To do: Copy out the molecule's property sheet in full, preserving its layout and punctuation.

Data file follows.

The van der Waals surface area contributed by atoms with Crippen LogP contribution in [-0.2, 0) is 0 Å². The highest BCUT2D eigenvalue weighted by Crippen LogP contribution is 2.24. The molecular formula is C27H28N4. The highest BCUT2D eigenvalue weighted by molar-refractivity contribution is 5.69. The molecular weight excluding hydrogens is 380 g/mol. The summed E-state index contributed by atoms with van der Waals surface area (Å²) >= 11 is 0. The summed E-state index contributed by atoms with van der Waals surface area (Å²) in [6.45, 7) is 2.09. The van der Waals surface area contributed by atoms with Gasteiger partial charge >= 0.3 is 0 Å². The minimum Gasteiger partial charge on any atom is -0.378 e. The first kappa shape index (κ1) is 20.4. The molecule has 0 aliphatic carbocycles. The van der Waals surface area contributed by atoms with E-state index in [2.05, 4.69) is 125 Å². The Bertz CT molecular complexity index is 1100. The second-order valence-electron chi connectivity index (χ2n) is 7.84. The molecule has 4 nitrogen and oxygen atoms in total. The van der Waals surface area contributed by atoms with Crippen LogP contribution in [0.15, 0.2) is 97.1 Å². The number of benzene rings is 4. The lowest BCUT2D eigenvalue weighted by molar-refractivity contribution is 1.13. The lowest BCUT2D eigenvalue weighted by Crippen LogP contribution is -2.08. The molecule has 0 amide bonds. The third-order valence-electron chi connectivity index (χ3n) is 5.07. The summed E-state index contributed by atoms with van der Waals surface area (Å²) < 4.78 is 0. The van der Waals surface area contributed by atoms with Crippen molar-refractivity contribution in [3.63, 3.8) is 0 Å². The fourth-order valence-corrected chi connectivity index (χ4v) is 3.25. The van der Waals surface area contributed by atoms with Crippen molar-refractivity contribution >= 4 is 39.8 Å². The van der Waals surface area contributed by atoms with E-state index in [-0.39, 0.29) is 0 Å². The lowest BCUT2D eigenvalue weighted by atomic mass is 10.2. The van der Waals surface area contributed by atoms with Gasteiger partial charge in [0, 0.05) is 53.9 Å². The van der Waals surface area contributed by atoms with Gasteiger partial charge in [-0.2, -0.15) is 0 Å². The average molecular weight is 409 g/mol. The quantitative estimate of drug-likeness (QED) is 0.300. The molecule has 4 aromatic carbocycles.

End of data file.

The van der Waals surface area contributed by atoms with Crippen LogP contribution in [-0.2, 0) is 0 Å². The highest BCUT2D eigenvalue weighted by Crippen LogP contribution is 2.24. The molecular formula is C27H28N4. The highest BCUT2D eigenvalue weighted by molar-refractivity contribution is 5.69. The molecular weight excluding hydrogens is 380 g/mol. The summed E-state index contributed by atoms with van der Waals surface area (Å²) >= 11 is 0. The summed E-state index contributed by atoms with van der Waals surface area (Å²) in [6.45, 7) is 2.09. The van der Waals surface area contributed by atoms with Gasteiger partial charge >= 0.3 is 0 Å². The minimum Gasteiger partial charge on any atom is -0.378 e. The first kappa shape index (κ1) is 20.4. The molecule has 0 aliphatic carbocycles. The van der Waals surface area contributed by atoms with E-state index in [2.05, 4.69) is 125 Å². The Bertz CT molecular complexity index is 1100. The second-order valence-electron chi connectivity index (χ2n) is 7.84. The molecule has 4 nitrogen and oxygen atoms in total. The van der Waals surface area contributed by atoms with Crippen LogP contribution in [0.15, 0.2) is 97.1 Å². The number of benzene rings is 4. The lowest BCUT2D eigenvalue weighted by molar-refractivity contribution is 1.13. The lowest BCUT2D eigenvalue weighted by Crippen LogP contribution is -2.08. The molecule has 0 amide bonds. The third-order valence-electron chi connectivity index (χ3n) is 5.07. The summed E-state index contributed by atoms with van der Waals surface area (Å²) < 4.78 is 0. The van der Waals surface area contributed by atoms with Crippen molar-refractivity contribution in [3.63, 3.8) is 0 Å². The fourth-order valence-corrected chi connectivity index (χ4v) is 3.25. The van der Waals surface area contributed by atoms with Crippen molar-refractivity contribution >= 4 is 39.8 Å². The van der Waals surface area contributed by atoms with E-state index in [-0.39, 0.29) is 0 Å². The lowest BCUT2D eigenvalue weighted by atomic mass is 10.2. The van der Waals surface area contributed by atoms with Gasteiger partial charge in [0, 0.05) is 53.9 Å². The van der Waals surface area contributed by atoms with Gasteiger partial charge in [-0.2, -0.15) is 0 Å². The average molecular weight is 409 g/mol. The quantitative estimate of drug-likeness (QED) is 0.300. The molecule has 4 aromatic carbocycles.